Gene regulation mechanisms in mammals. Control pathways of gene expression on the ontogeny and development. Determination and differentiation. Somatic and germ cells. Totipotent, pluripotent and multipotent stem cells. The developmental genes: maternal effect genes, segmentation genes, dorsal-ventral pattern genes and hox genes. Environmental and genetics sex determination. Sex determination in Drosophila and Caenorhabditis. Sex determination and differentiation in mammals. Mechanisms of dosage compensation for X-linked genes in Drosophila, Caenorhabditis and mammals. Epigenetic regulation of gene expression.

Non Mendelian inheritance

Mitochondrial inheritance; genomic imprinting.

Population Genetics

Species concept. Genetic and environmental causes of variability. Gene pool of a population, genotypic and allelic frequencies. The Hardy-Weinberg law. Heterozygosity. The parameters that describe the genetic variability of a natural population. Factors that promote or reduce the genetic variability. Genetic drift: the founder effect and the effect of bottleneck. The effective size of the population. Migration. Natural selection: Darwinian fitness, directional and balancing selection. Assortative mating (inbreeding and outbreeding): causes and consequences. Mutations.

Genetics of cancer

The control of the cell cycle. Oncogenes and tumor suppressor genes. Mutations that induce tumor formation and patterns of inheritance of cancer.

The techniques of molecular genetics

Ultracentrifugation and electrophoresis. Genetic engineering (Restriction enzymes, recombinant DNA, vectors, cDNA, PCR; RT-PCR). Sanger sequencing and Next Generation Sequencing (NGS). Molecular phylogeny (RAPD, AFLP, microsatellites and SNPs). Microarrays. Genome-wide association study. Genomics on the WEB. Systematic molecular (study of databases, sequence alignment); Genomics and proteomics.

Bridging Courses

No bridging courses

Learning Achievements (Dublin Descriptors)

D1 - Knowledge and understanding
 To pass the exam the student must:
a) acquire the basics of the fundamental elements of Genetics, as meiosis and transmission of characteristics and deviations from the principles of Mendelian genetics; understand the basics of inheritance of complex traits; possess the information necessary for the understanding of the molecular basis of human diseases in simple genetic transmission;
b) understand the structure of DNA and its replication and the use of the genetic information contained in it; understanding how is the regulation of gene expression in prokaryotes and eukaryotes;
c) understand the organization of the genome and its variations at the various levels
d) acquire the basics of population genetics;
e) acquire the basics of bacterial genetics;
f) acquire basic knowledge of genetic engineering methods;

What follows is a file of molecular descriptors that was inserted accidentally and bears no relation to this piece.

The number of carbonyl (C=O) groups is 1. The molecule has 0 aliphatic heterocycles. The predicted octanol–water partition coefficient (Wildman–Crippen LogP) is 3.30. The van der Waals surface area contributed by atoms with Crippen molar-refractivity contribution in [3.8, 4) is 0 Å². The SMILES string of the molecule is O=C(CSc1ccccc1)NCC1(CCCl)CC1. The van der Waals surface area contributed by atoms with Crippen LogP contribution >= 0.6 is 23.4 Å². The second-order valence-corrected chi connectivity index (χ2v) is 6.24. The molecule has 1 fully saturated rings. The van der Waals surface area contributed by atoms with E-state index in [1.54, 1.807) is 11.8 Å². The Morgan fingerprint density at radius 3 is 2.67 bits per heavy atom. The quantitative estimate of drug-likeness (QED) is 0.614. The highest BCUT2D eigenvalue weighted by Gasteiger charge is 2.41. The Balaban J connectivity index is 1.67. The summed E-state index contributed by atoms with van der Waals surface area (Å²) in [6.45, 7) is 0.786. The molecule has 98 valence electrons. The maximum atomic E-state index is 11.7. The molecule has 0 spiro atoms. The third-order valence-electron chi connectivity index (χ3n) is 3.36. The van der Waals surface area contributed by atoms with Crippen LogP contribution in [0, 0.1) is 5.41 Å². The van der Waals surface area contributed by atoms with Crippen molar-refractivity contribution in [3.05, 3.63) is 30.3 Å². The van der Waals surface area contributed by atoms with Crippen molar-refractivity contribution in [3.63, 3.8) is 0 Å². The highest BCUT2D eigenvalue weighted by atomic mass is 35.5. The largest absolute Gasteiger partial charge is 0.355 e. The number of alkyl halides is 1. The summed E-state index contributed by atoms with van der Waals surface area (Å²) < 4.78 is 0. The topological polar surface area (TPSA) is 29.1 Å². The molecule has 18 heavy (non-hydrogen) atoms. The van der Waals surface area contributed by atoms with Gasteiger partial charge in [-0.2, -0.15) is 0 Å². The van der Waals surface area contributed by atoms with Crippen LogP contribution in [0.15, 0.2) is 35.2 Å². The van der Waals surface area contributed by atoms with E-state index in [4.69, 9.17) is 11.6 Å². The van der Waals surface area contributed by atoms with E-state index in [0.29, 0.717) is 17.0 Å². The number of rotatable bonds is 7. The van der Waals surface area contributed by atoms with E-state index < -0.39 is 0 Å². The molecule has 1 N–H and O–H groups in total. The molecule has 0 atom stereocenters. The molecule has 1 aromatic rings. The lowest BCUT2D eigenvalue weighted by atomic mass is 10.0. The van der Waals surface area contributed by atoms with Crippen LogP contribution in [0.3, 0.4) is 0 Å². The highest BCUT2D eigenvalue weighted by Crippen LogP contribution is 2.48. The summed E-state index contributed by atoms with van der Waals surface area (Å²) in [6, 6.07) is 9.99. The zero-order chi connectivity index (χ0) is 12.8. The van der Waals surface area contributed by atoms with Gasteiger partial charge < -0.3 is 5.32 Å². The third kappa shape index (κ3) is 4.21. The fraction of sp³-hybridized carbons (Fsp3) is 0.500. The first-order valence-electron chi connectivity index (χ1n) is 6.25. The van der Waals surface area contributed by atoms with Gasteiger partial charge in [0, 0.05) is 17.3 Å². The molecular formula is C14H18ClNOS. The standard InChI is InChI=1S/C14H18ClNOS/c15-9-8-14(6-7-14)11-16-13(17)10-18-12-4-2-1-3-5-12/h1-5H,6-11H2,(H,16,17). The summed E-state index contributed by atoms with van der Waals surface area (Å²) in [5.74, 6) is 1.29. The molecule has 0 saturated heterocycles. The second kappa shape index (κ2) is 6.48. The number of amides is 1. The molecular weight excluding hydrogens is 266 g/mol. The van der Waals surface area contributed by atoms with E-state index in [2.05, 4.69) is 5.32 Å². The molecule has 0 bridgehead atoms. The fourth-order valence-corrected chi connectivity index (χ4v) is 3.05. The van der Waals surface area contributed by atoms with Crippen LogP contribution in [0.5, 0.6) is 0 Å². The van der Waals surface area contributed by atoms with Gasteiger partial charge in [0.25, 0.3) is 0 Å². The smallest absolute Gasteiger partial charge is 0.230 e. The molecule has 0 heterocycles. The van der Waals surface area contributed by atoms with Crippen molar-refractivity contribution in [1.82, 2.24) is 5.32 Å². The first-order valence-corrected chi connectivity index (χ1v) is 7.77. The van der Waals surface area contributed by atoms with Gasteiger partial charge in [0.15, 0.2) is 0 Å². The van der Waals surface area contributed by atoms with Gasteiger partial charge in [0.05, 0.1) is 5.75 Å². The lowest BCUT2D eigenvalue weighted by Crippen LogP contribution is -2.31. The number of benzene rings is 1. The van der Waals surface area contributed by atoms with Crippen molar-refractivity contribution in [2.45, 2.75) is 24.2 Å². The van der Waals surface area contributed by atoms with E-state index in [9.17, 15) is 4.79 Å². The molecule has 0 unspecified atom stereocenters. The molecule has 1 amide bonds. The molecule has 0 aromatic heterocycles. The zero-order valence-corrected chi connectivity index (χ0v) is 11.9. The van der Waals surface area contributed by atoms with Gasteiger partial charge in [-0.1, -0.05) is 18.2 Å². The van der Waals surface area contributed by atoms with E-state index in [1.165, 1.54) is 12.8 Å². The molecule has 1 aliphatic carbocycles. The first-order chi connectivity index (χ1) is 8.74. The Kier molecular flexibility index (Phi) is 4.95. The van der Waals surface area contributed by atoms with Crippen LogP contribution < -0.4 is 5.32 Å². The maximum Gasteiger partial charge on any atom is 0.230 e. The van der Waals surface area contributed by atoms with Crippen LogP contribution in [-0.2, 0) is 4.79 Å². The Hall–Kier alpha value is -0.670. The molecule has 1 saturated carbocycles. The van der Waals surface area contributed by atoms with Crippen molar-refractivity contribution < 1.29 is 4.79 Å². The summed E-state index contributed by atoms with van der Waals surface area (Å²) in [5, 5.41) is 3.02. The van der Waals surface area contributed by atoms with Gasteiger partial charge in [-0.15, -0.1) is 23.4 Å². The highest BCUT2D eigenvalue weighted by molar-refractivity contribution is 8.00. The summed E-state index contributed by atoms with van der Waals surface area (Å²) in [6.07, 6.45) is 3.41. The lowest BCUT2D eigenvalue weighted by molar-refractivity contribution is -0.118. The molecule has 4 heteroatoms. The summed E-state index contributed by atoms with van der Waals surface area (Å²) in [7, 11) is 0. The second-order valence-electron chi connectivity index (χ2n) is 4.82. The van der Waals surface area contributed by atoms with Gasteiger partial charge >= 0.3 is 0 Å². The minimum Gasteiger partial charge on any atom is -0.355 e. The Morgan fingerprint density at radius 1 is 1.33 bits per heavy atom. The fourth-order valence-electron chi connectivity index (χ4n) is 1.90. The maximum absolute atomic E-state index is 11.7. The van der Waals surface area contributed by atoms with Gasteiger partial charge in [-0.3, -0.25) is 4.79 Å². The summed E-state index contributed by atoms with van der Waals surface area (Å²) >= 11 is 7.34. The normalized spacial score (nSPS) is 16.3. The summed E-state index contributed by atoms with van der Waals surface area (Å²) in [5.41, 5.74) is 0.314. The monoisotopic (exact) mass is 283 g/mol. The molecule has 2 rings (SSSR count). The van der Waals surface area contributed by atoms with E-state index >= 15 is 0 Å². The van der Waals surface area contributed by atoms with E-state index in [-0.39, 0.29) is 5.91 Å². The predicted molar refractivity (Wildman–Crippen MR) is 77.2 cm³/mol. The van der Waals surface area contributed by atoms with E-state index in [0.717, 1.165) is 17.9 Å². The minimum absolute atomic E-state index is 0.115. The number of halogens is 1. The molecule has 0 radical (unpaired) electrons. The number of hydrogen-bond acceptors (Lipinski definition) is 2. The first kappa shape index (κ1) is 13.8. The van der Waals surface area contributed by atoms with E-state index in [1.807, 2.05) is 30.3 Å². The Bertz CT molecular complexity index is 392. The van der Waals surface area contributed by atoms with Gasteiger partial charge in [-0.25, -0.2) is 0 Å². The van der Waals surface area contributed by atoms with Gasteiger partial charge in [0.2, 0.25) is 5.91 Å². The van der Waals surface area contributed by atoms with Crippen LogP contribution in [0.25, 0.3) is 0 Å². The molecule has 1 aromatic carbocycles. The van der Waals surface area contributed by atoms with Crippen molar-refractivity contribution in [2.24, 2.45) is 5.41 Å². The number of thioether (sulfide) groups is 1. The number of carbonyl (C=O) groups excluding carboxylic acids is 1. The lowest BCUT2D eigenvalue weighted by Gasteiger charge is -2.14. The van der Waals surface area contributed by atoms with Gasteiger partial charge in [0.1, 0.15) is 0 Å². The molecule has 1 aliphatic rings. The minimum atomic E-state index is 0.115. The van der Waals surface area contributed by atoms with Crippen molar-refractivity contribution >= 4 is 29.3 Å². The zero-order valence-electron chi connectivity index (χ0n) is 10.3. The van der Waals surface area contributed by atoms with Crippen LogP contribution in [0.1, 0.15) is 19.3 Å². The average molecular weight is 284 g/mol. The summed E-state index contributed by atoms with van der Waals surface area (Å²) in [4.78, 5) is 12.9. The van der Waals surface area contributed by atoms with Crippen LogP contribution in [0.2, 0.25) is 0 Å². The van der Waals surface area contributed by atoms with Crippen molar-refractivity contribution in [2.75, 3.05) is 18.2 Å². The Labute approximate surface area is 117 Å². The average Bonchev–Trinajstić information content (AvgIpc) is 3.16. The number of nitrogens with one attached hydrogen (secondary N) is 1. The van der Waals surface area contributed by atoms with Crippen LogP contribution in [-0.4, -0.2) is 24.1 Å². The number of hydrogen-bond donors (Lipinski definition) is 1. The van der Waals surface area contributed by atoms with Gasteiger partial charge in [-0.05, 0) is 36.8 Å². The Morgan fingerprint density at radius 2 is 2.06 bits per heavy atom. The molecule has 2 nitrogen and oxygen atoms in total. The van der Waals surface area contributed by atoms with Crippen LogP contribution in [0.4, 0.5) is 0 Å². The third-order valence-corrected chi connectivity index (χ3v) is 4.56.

D2 - Ability to apply knowledge and understanding
 The student must:
 demonstrate the ability to critically analyze and to solve problems related to the hereditary transmission mechanisms;
acquire basic knowledge of molecular genetics and genetic engineering

D3 - Making judgments
Students must:
a) the ability to understand and critically discuss concepts about heredity;
b) the ability to grasp the connections between the transmission of genes and chromosomes at meiosis and inheritance of characters, foreseeing the consequences of alterations of the normal mechanisms of inheritance;
c) potential biotechnological applications of the acquired knowledge in molecular genetics

D4 - Communication skills
The student must:
a) demonstrate the ability to extract and synthesize relevant information from a text;
b) demonstrate the ability to clearly and effectively communicate both orally and in writing, using appropriate terminology;
c) have the ability to transmit the acquired knowledge in a clear and understandable and accessible to unqualified persons.

D5 - Learning skills
The student will:
a) be able to read, understand and review a genetic scientific text in order to use them in everyday contexts for the study and research;
b) have the ability to use this knowledge to address genetic questions

Teaching Material

The teaching material prepared by the lecturer in addition to recommended textbooks (such as for instance slides, lecture notes, exercises, bibliography) and communications from the lecturer specific to the course can be found inside the Moodle platform › blended.uniurb.it

Didactics, Attendance, Course Books and Assessment


Traditional whole class teaching    



Course books

Benjamin A. Pierce - Genetica, seconda edizione italiana - Zanichelli

Peter J. Russell - Genetica, un approccio molecolare, quinta edizione - Pearson

Daniela Ghisotti, Luca Ferrari - Eserciziario di Genetica - Piccin


The final evaluation of the course consists of both written and oral examination, in order to evaluate the acquired knowledge, reasoning skills, communication skills and ability to solve practical problems in accordance with previous indicated Dublin descriptors.

The written exam, to be carried out in 90 minutes, consists of a series of exercises and multiple choice questions on the topics of the course. The written test is considered passed if the mark is, at least, 18/30. The oral examination will focus on the topics of the course. The oral exam can be taken only if the written evaluation has been passed.

Additional Information for Non-Attending Students


Same as attending students.



Course books

Same as attending students.


Same as attending students.


For further informations, please contact the Teacher via mail or by phone at +39-0722-303439.

« back Last update: 10/07/2020